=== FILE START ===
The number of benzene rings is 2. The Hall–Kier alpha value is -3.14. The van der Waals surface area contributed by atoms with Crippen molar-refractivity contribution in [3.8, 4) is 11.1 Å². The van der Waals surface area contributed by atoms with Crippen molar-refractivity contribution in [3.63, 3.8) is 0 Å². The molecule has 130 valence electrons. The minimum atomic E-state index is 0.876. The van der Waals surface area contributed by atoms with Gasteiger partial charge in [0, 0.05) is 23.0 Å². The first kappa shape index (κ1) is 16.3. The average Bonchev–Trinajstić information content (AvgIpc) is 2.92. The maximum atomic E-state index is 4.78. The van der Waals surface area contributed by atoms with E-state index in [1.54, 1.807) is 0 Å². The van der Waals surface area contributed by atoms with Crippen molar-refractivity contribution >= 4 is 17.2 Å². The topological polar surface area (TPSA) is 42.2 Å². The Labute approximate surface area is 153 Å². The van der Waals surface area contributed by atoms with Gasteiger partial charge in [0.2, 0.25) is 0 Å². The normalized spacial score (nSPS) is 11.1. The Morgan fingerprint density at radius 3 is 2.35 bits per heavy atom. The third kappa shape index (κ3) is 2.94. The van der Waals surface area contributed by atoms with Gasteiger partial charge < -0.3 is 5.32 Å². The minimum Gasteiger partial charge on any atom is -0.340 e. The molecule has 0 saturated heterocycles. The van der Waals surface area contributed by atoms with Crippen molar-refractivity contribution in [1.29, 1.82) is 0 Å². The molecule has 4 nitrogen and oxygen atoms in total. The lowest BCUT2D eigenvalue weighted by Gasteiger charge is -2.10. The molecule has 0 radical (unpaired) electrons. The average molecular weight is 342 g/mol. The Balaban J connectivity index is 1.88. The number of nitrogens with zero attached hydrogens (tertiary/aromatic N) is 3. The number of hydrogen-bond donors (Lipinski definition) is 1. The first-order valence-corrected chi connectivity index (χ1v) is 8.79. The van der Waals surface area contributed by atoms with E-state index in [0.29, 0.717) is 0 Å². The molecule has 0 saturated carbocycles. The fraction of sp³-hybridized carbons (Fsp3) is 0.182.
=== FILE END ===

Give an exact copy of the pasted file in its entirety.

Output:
The number of benzene rings is 2. The Hall–Kier alpha value is -3.14. The van der Waals surface area contributed by atoms with Crippen molar-refractivity contribution in [3.8, 4) is 11.1 Å². The van der Waals surface area contributed by atoms with Crippen molar-refractivity contribution in [3.63, 3.8) is 0 Å². The molecule has 130 valence electrons. The minimum atomic E-state index is 0.876. The van der Waals surface area contributed by atoms with Gasteiger partial charge in [0, 0.05) is 23.0 Å². The first kappa shape index (κ1) is 16.3. The average Bonchev–Trinajstić information content (AvgIpc) is 2.92. The maximum atomic E-state index is 4.78. The van der Waals surface area contributed by atoms with E-state index in [1.54, 1.807) is 0 Å². The van der Waals surface area contributed by atoms with Crippen molar-refractivity contribution >= 4 is 17.2 Å². The topological polar surface area (TPSA) is 42.2 Å². The Labute approximate surface area is 153 Å². The van der Waals surface area contributed by atoms with Gasteiger partial charge in [0.2, 0.25) is 0 Å². The normalized spacial score (nSPS) is 11.1. The Morgan fingerprint density at radius 3 is 2.35 bits per heavy atom. The third kappa shape index (κ3) is 2.94. The van der Waals surface area contributed by atoms with Gasteiger partial charge < -0.3 is 5.32 Å². The minimum Gasteiger partial charge on any atom is -0.340 e. The molecule has 0 saturated heterocycles. The van der Waals surface area contributed by atoms with Crippen molar-refractivity contribution in [1.29, 1.82) is 0 Å². The molecule has 4 nitrogen and oxygen atoms in total. The lowest BCUT2D eigenvalue weighted by Gasteiger charge is -2.10. The molecule has 0 radical (unpaired) electrons. The average molecular weight is 342 g/mol. The Balaban J connectivity index is 1.88. The number of nitrogens with zero attached hydrogens (tertiary/aromatic N) is 3. The number of hydrogen-bond donors (Lipinski definition) is 1. The first-order valence-corrected chi connectivity index (χ1v) is 8.79. The van der Waals surface area contributed by atoms with E-state index in [0.29, 0.717) is 0 Å². The molecule has 0 saturated carbocycles. The fraction of sp³-hybridized carbons (Fsp3) is 0.182.